Source: CO2 Science
In introducing their newest study of the subject, Cramer et al. (2012) write that “Caribbean reef corals did not appear to be affected by human activities until the 1980s (Hughes, 1994),” but they say that “since this period, coral cover in the Caribbean has declined by an average of 80% (Gardner et al., 2003) and branching species of Acropora and Poritescorals have been replaced by non-branching species of Agaricia and Porites,” citing Aronson et al. (2004, 2005) and Green et al. (2008). They also indicate that “surveys of fossil reefs have revealed that such drastic changes in Caribbean coral communities are unprecedented over the last c. 200,000 years despite large fluctuations in sea level and climate (Pandolfi and Jackson, 2006; Greer et al., 2009), implicating [some non-climatic] anthropogenic disturbance in the recent decline.” Nevertheless, they write that “the appearance and intensification of mass coral disease and bleaching events in the Caribbean and elsewhere have been widely attributed to anthropogenic climate change.”
So what, or who, is the real culprit? And how was the guilty party identified?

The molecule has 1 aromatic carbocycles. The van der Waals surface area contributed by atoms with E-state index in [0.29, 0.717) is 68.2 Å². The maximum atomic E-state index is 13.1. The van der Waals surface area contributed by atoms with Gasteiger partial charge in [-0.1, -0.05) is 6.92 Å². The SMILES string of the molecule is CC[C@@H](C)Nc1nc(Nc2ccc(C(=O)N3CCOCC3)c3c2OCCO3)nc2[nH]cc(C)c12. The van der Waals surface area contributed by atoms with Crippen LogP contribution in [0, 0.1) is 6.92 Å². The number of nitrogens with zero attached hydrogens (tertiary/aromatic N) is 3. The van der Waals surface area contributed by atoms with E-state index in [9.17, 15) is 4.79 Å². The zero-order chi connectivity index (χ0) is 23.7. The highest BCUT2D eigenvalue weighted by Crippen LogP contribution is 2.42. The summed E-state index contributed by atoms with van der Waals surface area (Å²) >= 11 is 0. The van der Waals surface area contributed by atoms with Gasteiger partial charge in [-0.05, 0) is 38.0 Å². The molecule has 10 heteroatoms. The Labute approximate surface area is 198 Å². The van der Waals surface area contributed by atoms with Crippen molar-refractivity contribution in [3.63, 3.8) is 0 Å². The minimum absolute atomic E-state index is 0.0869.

In terms of their contribution to the search effort, Cramer et al. “analyzed coral and molluscan fossil assemblages from reefs near Bocas del Toro, Panama to construct a timeline of ecological change from the 19th century to the present.” This work revealed “large changes before 1960 in coastal lagoons coincident with extensive deforestation, and after 1960 on offshore reefs.” Some of the “striking changes” they identified include “the demise of previously dominant staghorn coral Acropora cervicornis and oyster Dendrostrea frons that lives attached to gorgonians and staghorn corals.” And they say that “reductions in bivalve size and simplification of gastropod trophic structure further implicate increasing environmental stress on reefs.” (more…)